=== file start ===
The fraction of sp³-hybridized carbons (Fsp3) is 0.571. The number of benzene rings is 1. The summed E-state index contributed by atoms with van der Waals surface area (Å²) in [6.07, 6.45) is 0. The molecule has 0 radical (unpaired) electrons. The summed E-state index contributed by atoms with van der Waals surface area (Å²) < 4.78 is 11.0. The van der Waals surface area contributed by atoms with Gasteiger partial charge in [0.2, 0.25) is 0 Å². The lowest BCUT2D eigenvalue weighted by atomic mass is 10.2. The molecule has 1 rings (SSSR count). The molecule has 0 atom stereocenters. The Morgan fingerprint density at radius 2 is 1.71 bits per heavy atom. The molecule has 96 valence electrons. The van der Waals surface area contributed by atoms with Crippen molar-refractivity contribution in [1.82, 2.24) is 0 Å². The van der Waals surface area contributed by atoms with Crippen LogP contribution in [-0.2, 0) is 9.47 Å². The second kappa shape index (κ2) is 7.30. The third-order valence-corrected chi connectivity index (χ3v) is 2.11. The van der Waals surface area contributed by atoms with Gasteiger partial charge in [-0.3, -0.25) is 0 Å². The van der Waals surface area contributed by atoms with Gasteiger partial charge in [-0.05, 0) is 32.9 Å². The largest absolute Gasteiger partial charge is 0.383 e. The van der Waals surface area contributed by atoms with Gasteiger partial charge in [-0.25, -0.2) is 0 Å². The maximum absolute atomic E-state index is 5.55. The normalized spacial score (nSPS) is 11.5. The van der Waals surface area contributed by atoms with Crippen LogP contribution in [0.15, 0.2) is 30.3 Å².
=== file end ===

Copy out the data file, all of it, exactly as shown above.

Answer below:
The fraction of sp³-hybridized carbons (Fsp3) is 0.571. The number of benzene rings is 1. The summed E-state index contributed by atoms with van der Waals surface area (Å²) in [6.07, 6.45) is 0. The molecule has 0 radical (unpaired) electrons. The summed E-state index contributed by atoms with van der Waals surface area (Å²) < 4.78 is 11.0. The van der Waals surface area contributed by atoms with Gasteiger partial charge in [0.2, 0.25) is 0 Å². The lowest BCUT2D eigenvalue weighted by atomic mass is 10.2. The molecule has 1 rings (SSSR count). The molecule has 0 atom stereocenters. The Morgan fingerprint density at radius 2 is 1.71 bits per heavy atom. The molecule has 96 valence electrons. The van der Waals surface area contributed by atoms with Crippen molar-refractivity contribution in [1.82, 2.24) is 0 Å². The van der Waals surface area contributed by atoms with Crippen LogP contribution in [-0.2, 0) is 9.47 Å². The second kappa shape index (κ2) is 7.30. The third-order valence-corrected chi connectivity index (χ3v) is 2.11. The van der Waals surface area contributed by atoms with Gasteiger partial charge in [-0.3, -0.25) is 0 Å². The van der Waals surface area contributed by atoms with Gasteiger partial charge in [-0.05, 0) is 32.9 Å². The largest absolute Gasteiger partial charge is 0.383 e. The van der Waals surface area contributed by atoms with Gasteiger partial charge in [-0.25, -0.2) is 0 Å². The maximum absolute atomic E-state index is 5.55. The normalized spacial score (nSPS) is 11.5. The van der Waals surface area contributed by atoms with Crippen LogP contribution in [0.15, 0.2) is 30.3 Å².